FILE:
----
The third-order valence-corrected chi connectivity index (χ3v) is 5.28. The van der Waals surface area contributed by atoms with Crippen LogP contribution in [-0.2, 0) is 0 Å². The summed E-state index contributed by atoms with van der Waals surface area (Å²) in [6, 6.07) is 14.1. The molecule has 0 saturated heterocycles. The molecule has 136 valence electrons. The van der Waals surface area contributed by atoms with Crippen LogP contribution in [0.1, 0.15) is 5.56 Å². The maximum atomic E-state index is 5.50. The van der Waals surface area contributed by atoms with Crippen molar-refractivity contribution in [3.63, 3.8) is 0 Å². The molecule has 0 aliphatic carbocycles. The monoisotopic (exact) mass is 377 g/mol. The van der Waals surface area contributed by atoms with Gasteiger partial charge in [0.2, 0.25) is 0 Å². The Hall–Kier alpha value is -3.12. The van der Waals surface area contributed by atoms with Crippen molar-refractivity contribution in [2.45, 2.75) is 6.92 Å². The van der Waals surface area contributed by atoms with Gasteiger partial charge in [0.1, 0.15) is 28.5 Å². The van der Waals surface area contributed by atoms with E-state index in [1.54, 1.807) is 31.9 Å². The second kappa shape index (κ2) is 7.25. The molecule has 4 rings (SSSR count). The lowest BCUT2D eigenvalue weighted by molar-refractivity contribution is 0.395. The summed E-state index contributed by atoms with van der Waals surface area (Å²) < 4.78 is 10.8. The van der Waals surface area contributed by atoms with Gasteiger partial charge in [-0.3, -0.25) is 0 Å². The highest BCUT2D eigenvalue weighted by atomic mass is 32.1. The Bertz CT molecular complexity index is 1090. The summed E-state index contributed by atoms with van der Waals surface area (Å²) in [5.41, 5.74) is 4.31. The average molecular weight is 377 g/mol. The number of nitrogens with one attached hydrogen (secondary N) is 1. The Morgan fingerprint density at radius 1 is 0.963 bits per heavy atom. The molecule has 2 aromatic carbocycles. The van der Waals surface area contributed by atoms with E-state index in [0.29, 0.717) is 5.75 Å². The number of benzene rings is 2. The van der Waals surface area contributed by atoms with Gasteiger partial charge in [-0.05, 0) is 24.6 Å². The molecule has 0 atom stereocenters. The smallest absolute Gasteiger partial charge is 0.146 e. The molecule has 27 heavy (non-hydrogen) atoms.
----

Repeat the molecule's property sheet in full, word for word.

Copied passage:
The third-order valence-corrected chi connectivity index (χ3v) is 5.28. The van der Waals surface area contributed by atoms with Crippen LogP contribution in [-0.2, 0) is 0 Å². The summed E-state index contributed by atoms with van der Waals surface area (Å²) in [6, 6.07) is 14.1. The molecule has 0 saturated heterocycles. The molecule has 136 valence electrons. The van der Waals surface area contributed by atoms with Crippen LogP contribution in [0.1, 0.15) is 5.56 Å². The maximum atomic E-state index is 5.50. The van der Waals surface area contributed by atoms with Crippen molar-refractivity contribution in [3.63, 3.8) is 0 Å². The molecule has 0 aliphatic carbocycles. The monoisotopic (exact) mass is 377 g/mol. The van der Waals surface area contributed by atoms with Gasteiger partial charge in [0.2, 0.25) is 0 Å². The Hall–Kier alpha value is -3.12. The van der Waals surface area contributed by atoms with Crippen molar-refractivity contribution in [2.45, 2.75) is 6.92 Å². The van der Waals surface area contributed by atoms with Gasteiger partial charge in [0.1, 0.15) is 28.5 Å². The van der Waals surface area contributed by atoms with E-state index in [1.54, 1.807) is 31.9 Å². The second kappa shape index (κ2) is 7.25. The molecule has 4 rings (SSSR count). The lowest BCUT2D eigenvalue weighted by molar-refractivity contribution is 0.395. The summed E-state index contributed by atoms with van der Waals surface area (Å²) < 4.78 is 10.8. The van der Waals surface area contributed by atoms with Gasteiger partial charge in [-0.3, -0.25) is 0 Å². The highest BCUT2D eigenvalue weighted by atomic mass is 32.1. The Bertz CT molecular complexity index is 1090. The summed E-state index contributed by atoms with van der Waals surface area (Å²) in [5.41, 5.74) is 4.31. The average molecular weight is 377 g/mol. The number of nitrogens with one attached hydrogen (secondary N) is 1. The Morgan fingerprint density at radius 1 is 0.963 bits per heavy atom. The molecule has 2 aromatic carbocycles. The van der Waals surface area contributed by atoms with E-state index in [0.29, 0.717) is 5.75 Å². The number of benzene rings is 2. The van der Waals surface area contributed by atoms with Gasteiger partial charge in [-0.05, 0) is 24.6 Å². The molecule has 0 atom stereocenters. The smallest absolute Gasteiger partial charge is 0.146 e. The molecule has 27 heavy (non-hydrogen) atoms.